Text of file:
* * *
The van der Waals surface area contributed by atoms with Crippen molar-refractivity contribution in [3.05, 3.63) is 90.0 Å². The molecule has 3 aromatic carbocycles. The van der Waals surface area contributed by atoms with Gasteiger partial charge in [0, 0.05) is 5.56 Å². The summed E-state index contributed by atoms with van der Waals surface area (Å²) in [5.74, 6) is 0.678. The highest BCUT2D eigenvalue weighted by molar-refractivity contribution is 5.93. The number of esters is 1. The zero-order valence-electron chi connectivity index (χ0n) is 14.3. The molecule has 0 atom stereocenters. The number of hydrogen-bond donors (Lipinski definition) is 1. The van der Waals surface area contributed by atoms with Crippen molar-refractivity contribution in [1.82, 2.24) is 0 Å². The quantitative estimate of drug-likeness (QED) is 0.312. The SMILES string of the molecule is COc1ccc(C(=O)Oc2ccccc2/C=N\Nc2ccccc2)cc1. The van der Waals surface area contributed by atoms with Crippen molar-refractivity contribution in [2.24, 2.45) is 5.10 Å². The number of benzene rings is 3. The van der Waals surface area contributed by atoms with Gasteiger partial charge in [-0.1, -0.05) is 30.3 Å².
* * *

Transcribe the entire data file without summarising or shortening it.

The van der Waals surface area contributed by atoms with Crippen molar-refractivity contribution in [3.05, 3.63) is 90.0 Å². The molecule has 3 aromatic carbocycles. The van der Waals surface area contributed by atoms with Gasteiger partial charge in [0, 0.05) is 5.56 Å². The summed E-state index contributed by atoms with van der Waals surface area (Å²) in [5.74, 6) is 0.678. The highest BCUT2D eigenvalue weighted by molar-refractivity contribution is 5.93. The number of esters is 1. The zero-order valence-electron chi connectivity index (χ0n) is 14.3. The molecule has 0 atom stereocenters. The number of hydrogen-bond donors (Lipinski definition) is 1. The van der Waals surface area contributed by atoms with Crippen molar-refractivity contribution in [1.82, 2.24) is 0 Å². The quantitative estimate of drug-likeness (QED) is 0.312. The SMILES string of the molecule is COc1ccc(C(=O)Oc2ccccc2/C=N\Nc2ccccc2)cc1. The van der Waals surface area contributed by atoms with Crippen molar-refractivity contribution in [2.24, 2.45) is 5.10 Å². The number of benzene rings is 3. The van der Waals surface area contributed by atoms with Gasteiger partial charge in [-0.1, -0.05) is 30.3 Å².